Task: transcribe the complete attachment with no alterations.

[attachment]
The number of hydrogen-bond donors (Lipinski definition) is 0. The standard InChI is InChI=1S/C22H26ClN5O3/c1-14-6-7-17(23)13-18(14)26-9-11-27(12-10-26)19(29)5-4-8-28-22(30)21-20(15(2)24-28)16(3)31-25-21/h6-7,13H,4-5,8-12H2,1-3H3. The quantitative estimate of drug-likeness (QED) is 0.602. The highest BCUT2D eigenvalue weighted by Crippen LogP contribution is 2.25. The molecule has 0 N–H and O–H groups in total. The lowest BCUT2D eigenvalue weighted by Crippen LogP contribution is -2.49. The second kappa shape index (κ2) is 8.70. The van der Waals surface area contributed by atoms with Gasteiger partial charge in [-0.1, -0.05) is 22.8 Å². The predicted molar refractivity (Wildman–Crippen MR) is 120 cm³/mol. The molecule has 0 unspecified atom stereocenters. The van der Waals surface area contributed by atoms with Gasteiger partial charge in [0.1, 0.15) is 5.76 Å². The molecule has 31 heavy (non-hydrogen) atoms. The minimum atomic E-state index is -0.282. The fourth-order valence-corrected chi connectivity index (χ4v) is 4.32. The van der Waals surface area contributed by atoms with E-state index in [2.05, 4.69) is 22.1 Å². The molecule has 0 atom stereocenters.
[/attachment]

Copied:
The number of hydrogen-bond donors (Lipinski definition) is 0. The standard InChI is InChI=1S/C22H26ClN5O3/c1-14-6-7-17(23)13-18(14)26-9-11-27(12-10-26)19(29)5-4-8-28-22(30)21-20(15(2)24-28)16(3)31-25-21/h6-7,13H,4-5,8-12H2,1-3H3. The quantitative estimate of drug-likeness (QED) is 0.602. The highest BCUT2D eigenvalue weighted by Crippen LogP contribution is 2.25. The molecule has 0 N–H and O–H groups in total. The lowest BCUT2D eigenvalue weighted by Crippen LogP contribution is -2.49. The second kappa shape index (κ2) is 8.70. The van der Waals surface area contributed by atoms with Gasteiger partial charge in [-0.1, -0.05) is 22.8 Å². The predicted molar refractivity (Wildman–Crippen MR) is 120 cm³/mol. The molecule has 0 unspecified atom stereocenters. The van der Waals surface area contributed by atoms with Gasteiger partial charge in [0.1, 0.15) is 5.76 Å². The molecule has 31 heavy (non-hydrogen) atoms. The minimum atomic E-state index is -0.282. The fourth-order valence-corrected chi connectivity index (χ4v) is 4.32. The van der Waals surface area contributed by atoms with E-state index in [2.05, 4.69) is 22.1 Å². The molecule has 0 atom stereocenters.